On Monday a group of senior ex-ministers met at Westminster to discuss next steps. It was agreed that, with the Brexit talks under way, the most important thing in the interests of restoring order was securing the vote on the Queen’s Speech. Then, May having done her duty and steadied the proverbial ship, the party would manage her dignified and calm evacuation from Downing Street.

Those who agree on this do not always agree on the timing. However, few can make the leap of imagination required to see her addressing the party conference in October, unless to say “Thank you and goodnight” and to initiate a leadership contest. Many would like her out long before then. The only reason they don’t want it this side of securing the Queen’s Speech is that the result, as one put it, would be “chaos”, with a leadership contest resembling “a circular firing squad”.

That metaphor is popular among Tories these days. Others use it to describe the ­apportioning of blame after the election. As well as Timothy and Hill, Lynton Crosby has sustained severe wounds that may prevent the Tories from automatically requesting his services again.

Following the Brexit referendum and Zac Goldsmith’s nasty campaign for the London mayoralty, Crosby has acquired the habit of losing. And then there was Ben Gummer, blamed not only for the social care debacle, but also for upsetting fishermen with a vaguely couched fisheries policy. These failings are becoming ancient history – and the future, not the past, is now the urgent matter – yet some Conservatives still seethe about them despite trying to move on.

“I haven’t heard anyone say she should stay – except Damian Green,” a former minister observed, referring to the new First Secretary of State. Green was at Oxford with May and seems to have earned his job because he is one of her rare friends in high politics. He is regarded as sharing her general lack of conviction.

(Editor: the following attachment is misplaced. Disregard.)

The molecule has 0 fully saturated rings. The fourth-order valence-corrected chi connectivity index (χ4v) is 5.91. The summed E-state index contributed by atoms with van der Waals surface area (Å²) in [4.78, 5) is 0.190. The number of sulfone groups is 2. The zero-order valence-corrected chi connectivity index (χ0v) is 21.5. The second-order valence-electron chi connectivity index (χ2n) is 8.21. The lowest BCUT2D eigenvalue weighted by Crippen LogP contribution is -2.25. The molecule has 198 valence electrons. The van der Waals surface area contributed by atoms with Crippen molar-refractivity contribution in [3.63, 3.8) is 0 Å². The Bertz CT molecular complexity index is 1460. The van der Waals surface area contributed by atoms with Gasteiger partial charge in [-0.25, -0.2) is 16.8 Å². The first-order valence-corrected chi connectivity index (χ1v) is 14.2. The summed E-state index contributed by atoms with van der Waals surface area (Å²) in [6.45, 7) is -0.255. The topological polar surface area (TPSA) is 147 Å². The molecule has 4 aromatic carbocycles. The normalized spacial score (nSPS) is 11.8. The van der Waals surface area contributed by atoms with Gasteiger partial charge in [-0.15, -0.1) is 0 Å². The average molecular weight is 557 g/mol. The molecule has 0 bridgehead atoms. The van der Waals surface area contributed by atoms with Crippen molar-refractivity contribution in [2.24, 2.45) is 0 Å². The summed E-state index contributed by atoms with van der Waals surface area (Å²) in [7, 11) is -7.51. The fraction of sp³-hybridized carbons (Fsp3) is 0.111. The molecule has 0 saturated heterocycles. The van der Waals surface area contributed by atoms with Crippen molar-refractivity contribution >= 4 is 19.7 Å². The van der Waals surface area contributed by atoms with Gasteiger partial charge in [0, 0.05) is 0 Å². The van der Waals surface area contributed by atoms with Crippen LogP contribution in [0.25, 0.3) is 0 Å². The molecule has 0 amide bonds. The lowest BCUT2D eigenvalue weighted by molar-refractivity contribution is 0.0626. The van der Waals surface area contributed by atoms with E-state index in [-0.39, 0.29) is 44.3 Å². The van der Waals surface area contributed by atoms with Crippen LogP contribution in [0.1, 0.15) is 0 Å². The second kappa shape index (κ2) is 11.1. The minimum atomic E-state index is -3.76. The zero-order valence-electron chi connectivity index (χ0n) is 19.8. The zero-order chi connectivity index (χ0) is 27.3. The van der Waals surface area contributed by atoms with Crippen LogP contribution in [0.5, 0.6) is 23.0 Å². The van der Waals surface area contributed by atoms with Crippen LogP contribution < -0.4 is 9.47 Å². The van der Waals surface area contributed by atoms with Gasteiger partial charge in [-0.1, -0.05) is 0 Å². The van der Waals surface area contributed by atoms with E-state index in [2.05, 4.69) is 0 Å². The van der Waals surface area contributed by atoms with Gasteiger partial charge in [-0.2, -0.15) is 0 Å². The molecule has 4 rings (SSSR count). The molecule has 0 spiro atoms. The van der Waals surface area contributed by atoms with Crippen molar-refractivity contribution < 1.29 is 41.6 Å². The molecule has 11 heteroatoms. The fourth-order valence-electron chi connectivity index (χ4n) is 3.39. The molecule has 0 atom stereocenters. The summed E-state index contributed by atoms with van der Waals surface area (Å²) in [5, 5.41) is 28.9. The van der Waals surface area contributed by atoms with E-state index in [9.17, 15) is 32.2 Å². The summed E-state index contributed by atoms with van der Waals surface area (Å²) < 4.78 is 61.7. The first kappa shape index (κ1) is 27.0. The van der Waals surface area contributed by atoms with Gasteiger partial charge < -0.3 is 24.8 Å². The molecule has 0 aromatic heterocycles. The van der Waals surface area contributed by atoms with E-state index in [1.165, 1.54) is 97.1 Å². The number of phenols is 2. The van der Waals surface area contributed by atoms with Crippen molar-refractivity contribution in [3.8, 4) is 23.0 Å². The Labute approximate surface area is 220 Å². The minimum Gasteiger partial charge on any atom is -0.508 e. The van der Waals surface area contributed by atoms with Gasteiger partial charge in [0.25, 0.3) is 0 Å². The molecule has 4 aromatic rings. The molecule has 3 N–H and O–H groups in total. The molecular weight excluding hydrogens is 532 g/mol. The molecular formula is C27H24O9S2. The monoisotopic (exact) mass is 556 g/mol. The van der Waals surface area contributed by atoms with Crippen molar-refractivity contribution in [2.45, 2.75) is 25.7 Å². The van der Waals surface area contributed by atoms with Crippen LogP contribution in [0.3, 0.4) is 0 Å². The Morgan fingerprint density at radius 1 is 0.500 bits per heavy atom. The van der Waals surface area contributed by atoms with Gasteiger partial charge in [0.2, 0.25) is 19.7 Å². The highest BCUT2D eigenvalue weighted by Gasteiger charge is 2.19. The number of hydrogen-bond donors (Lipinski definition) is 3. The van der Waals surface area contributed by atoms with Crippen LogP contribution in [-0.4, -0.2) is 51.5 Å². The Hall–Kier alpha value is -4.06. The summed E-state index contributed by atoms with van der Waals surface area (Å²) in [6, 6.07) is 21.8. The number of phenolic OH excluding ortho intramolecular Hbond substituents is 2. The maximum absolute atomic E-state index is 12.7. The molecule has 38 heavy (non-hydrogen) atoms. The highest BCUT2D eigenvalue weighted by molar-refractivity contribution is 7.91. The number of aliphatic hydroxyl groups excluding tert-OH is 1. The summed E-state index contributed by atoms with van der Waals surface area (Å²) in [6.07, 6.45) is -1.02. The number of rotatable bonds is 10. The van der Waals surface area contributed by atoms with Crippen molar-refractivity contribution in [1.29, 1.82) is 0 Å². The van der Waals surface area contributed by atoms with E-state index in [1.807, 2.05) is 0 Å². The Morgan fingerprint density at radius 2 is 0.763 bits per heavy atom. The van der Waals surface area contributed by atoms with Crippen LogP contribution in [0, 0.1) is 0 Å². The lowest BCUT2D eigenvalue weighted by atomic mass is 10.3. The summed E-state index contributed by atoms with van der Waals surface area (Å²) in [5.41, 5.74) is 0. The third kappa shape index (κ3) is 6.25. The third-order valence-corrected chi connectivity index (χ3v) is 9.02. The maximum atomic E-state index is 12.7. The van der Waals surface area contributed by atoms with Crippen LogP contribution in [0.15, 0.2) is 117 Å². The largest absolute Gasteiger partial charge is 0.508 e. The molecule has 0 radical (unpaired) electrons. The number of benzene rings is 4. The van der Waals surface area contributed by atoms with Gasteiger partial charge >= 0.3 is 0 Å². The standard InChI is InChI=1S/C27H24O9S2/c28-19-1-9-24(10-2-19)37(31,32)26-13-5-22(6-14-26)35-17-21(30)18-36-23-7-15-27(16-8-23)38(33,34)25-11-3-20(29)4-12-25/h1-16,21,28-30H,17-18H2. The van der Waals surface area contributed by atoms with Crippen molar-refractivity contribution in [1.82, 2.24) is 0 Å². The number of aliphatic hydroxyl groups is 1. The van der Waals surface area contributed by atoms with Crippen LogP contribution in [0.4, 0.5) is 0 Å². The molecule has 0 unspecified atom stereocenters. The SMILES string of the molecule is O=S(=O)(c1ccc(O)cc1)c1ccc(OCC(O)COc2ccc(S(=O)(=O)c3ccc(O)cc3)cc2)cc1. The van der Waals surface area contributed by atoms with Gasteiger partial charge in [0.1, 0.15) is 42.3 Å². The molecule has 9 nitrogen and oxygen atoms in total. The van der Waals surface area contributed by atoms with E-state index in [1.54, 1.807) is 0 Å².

Older activists recall how the party, in 1974, clung loyally to Ted Heath after he lost one election, and even after he lost a second. Now, deference is over. Most Tory activists, appalled by the handling of the campaign, want change. They would, however, like a contest: annoyed at not having been consulted last time, they intend not to be left silent again.

That view is largely reflected at Westminster, though a few MPs believe a coronation wouldn’t be a problem, “as we don’t want a public examination of the entrails for weeks on end when we need to be shown to be running the country effectively”. Most MPs disagree with that, seeing where a coronation got them last time.

With the summer recess coming up, at least the public’s attention would not be on Westminster if the contest took place mostly during that time: hence the feeling that, once the Queen’s Speech is dealt with, May should announce her intention to leave, in order to have a successor in place before the conference season. It is then up to the party to design a timetable that compresses the hustings between the final two candidates into as short a time as compatible with the democratic process, to get the new leader in place swiftly.

Some letters requesting a contest are said to have reached Graham Brady, the chairman of the 1922 Committee of backbenchers. One MP told me with great authority that there were eight; another, with equal certainty, said 12. Forty-eight are needed to trigger the procedure. However, engineering such a contest is not how most Tories would like to proceed. “She has had an international humiliation,” a former cabinet minister said, “and it is transparently ghastly for her. Then came the [Grenfell Tower] fire. There is no sense our rubbing it in. I suspect she knows she has to go. We admire her for staying around and clearing up the mess in a way Cameron didn’t. But she is a stopgap.”

MPs believe, with some justification, that the last thing most voters want is another general election, so caution is paramount. None doubts that the best outcome for all concerned would be for May to leave without being pushed.

Her tin-eared response to the Grenfell disaster shocked colleagues with its amateurishness and disconnection. “I’m sure she’s very upset by Grenfell,” someone who has known her since Oxford said. “But she is incapable of showing empathy. She has no bridge to the rest of the world other than Philip.” Another, referring to the controversial remark that torpedoed Andrea Leadsom’s leadership ambitions last year, said: “You would get shot for saying it, but not having had children hasn’t helped her when it comes to relating to people. Leadsom was right.”